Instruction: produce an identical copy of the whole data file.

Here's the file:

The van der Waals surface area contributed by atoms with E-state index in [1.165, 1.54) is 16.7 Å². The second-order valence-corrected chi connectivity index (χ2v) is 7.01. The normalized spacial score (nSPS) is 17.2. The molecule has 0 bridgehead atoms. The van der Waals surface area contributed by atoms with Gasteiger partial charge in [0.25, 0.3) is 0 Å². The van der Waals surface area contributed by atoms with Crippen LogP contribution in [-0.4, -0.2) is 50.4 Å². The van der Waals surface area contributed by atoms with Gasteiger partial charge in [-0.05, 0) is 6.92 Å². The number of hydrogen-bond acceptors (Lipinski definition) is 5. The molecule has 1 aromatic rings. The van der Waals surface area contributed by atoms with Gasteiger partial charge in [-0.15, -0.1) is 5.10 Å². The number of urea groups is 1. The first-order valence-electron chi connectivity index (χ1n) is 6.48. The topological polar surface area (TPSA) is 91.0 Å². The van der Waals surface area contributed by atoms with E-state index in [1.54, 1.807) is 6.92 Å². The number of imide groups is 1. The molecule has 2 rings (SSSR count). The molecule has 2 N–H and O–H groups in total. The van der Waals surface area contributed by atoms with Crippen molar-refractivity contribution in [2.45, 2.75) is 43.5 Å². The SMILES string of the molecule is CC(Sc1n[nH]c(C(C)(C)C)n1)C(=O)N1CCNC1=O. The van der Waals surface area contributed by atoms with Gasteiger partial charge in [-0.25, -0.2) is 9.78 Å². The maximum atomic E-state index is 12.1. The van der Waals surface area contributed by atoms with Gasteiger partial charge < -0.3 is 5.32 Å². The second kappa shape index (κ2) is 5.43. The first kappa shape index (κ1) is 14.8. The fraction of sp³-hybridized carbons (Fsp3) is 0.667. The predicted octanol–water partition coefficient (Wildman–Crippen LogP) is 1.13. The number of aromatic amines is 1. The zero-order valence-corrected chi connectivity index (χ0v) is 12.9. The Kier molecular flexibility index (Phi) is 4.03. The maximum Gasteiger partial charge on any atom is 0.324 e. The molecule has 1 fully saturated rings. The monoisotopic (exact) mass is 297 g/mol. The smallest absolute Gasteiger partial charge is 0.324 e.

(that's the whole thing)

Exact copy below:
The van der Waals surface area contributed by atoms with E-state index in [1.165, 1.54) is 16.7 Å². The second-order valence-corrected chi connectivity index (χ2v) is 7.01. The normalized spacial score (nSPS) is 17.2. The molecule has 0 bridgehead atoms. The van der Waals surface area contributed by atoms with Gasteiger partial charge in [0.25, 0.3) is 0 Å². The van der Waals surface area contributed by atoms with Crippen LogP contribution in [-0.4, -0.2) is 50.4 Å². The van der Waals surface area contributed by atoms with Gasteiger partial charge in [-0.05, 0) is 6.92 Å². The number of hydrogen-bond acceptors (Lipinski definition) is 5. The molecule has 1 aromatic rings. The van der Waals surface area contributed by atoms with Gasteiger partial charge in [-0.15, -0.1) is 5.10 Å². The number of urea groups is 1. The first-order valence-electron chi connectivity index (χ1n) is 6.48. The topological polar surface area (TPSA) is 91.0 Å². The van der Waals surface area contributed by atoms with E-state index in [1.54, 1.807) is 6.92 Å². The number of imide groups is 1. The molecule has 2 rings (SSSR count). The molecule has 2 N–H and O–H groups in total. The van der Waals surface area contributed by atoms with Crippen molar-refractivity contribution in [2.45, 2.75) is 43.5 Å². The SMILES string of the molecule is CC(Sc1n[nH]c(C(C)(C)C)n1)C(=O)N1CCNC1=O. The van der Waals surface area contributed by atoms with Gasteiger partial charge in [-0.25, -0.2) is 9.78 Å². The maximum atomic E-state index is 12.1. The van der Waals surface area contributed by atoms with Gasteiger partial charge < -0.3 is 5.32 Å². The second kappa shape index (κ2) is 5.43. The first kappa shape index (κ1) is 14.8. The fraction of sp³-hybridized carbons (Fsp3) is 0.667. The predicted octanol–water partition coefficient (Wildman–Crippen LogP) is 1.13. The number of aromatic amines is 1. The zero-order valence-corrected chi connectivity index (χ0v) is 12.9. The Kier molecular flexibility index (Phi) is 4.03. The maximum Gasteiger partial charge on any atom is 0.324 e. The molecule has 1 fully saturated rings. The monoisotopic (exact) mass is 297 g/mol. The smallest absolute Gasteiger partial charge is 0.324 e.